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ElectronicsAutomotive Memory Chip and Storage Industry Review 2024

Automotive Memory Chip and Storage Industry Review 2024

The global automotive memory chip market was worth USD4.76 billion in 2023, and it is expected to reach USD10.25 billion in 2028 boosted by high-level autonomous driving. The automotive storage market is a high-growth semiconductor segment. 

Automotive memory chips accounted for about 8-9% of the value of automotive semiconductors in 2023, and the proportion is expected to rise to 10-11% in 2028, mainly because the faster innovation in automotive memory chips promotes the rapid adoption of advanced memory chips into cars. Main driving forces are:

-DRAM: DRAM is the memory chip with the largest market size. In the field of consumer electronics (mobile phones, PCs, tablet PCs, etc.), DDR5 (LPDDR5) has become mainstream and will gradually replace the conventional DDR4 (LPDDR4) in the next 2-3 years. In the automotive field, the conventional DDR is evolving to DDR4, LPDDR3 and LPDDR4, and then to advanced storage products such as LPDDR5 and GDDR6. 

-HBM: as the enhanced version of DRAM, HBM provides higher bandwidth and capacity by stacking multiple DRAM chips. Because of high price, it is unlikely to appear in vehicles for a long time, but the cloud server used for training the Transformer AI foundation model must be equipped with multiple HBMs which account for about 9% of the AI server cost, with the ASP (average selling price) per unit as high as USD18,000. 
 
-NAND Flash: In the automotive computing system, important data and trained weight models are stored in the hard disk (i.e., eMMC or UFS). NAND generally stores continuous data in ADAS, IVI systems, center consoles, etc. In the trend towards five-domain fusion, a single vehicle will need 2TB+ NAND in the next 3-5 years, and automotive PCIe SSD for central computing will become an important growth engine. 

-SRAM: SRAM is much faster than NAND and DRAM but more expensive. Independent SRAM has almost disappeared, and it is mainly integrated directly into CPU, GPU and various SoCs in the form of an IP kernel. High-performance automotive SoCs generally integrate high-capacity on-chip SRAM.   

– MRAM: Wafer giants such as Samsung and TSMC are developing MRAM for the next-generation automotive applications. NXP plans to introduce MRAM to its next-generation S32 zonal ECUs and MCUs. The industry believes that MRAM is expected to replace SRAM as cache memory.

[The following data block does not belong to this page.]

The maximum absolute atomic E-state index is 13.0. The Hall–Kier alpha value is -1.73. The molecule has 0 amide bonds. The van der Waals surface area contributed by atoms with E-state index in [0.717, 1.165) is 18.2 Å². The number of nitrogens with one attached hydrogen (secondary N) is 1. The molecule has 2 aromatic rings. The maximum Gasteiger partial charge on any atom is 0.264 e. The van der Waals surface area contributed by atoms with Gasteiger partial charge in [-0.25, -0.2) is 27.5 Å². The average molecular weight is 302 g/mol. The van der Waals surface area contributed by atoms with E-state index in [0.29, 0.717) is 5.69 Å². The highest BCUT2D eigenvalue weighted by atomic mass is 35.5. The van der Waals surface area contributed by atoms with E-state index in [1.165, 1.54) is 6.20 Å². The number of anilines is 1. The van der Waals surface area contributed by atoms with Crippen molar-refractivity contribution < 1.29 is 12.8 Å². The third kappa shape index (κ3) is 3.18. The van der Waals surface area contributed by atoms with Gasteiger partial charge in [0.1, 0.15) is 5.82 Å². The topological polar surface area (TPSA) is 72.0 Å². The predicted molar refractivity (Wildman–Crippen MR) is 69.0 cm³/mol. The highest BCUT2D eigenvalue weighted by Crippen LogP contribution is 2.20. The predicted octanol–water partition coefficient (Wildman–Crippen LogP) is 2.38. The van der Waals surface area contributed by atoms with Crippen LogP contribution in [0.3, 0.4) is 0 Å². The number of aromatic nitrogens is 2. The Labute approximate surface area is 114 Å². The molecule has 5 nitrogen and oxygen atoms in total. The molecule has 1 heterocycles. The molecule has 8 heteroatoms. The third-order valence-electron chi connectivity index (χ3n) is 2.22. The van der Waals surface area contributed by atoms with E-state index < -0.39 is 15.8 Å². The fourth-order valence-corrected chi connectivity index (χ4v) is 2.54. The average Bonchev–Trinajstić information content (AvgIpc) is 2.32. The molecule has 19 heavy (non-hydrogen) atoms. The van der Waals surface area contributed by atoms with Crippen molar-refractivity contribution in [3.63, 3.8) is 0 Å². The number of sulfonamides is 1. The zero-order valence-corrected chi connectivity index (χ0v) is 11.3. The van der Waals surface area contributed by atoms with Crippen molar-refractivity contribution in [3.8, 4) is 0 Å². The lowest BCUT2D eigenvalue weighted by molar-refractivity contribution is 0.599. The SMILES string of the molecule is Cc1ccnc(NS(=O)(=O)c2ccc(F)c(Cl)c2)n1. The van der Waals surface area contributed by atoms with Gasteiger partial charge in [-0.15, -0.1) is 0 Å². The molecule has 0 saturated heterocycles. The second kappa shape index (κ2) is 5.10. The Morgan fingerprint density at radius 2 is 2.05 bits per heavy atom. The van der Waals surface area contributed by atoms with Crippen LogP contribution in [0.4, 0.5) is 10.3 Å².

-EEPROM: a smart car requires up to 30-40 EEPROM chips, while an ordinary fuel-powered vehicle only needs about 15 EEPROM chips. EEPROM is extending to BMS, intelligent cockpits, gateways, “electric drive, battery, electric control” systems and other applications.

-FRAM: FRAM outperforms conventional Flash and EEPROM in reading and writing durability, writing speed and power consumption, and has been applied to airbag data storage, event data recorder (EDR), new energy vehicle CAN-BOX, new energy vehicle communication terminal (T-BOX) and other fields. 

Evolution of automotive NAND Flash memory: UFS 4.0, PCIe SSD for central computing, CXL memory expansion technology

As with a computer system, a current automotive computing system also has a hard disk where important data and trained weight models are stored.

eMMC5.1 and UFS3.1 have become the mainstream standards for automotive NAND Flash memory. In February 2024, KIOXIA announced sampling of the industry’s first Universal Flash Storage (UFS) Ver. 4.0 embedded flash memory devices designed for automotive applications in line with AEC-Q100 Grade2 requirements. UFS 4.0 supports theoretical interface speeds of up to 23.2Gbps per lane or 46.4Gbps per device. It is conceivable that by 2025, UFS 4.0 will become one of automotive storage standards, and will be applicable to different automotive EEAs.

In the future, the automotive NVMe SSD based on PCIe interfaces will offer data throughput of more than 10GB/s, and the massive storage capacity will provide strong support for the next-generation intelligent automotive systems. Automotive SSD refers to the solid-state drive with PCIe as the physical layer and NVMe as the communication protocol.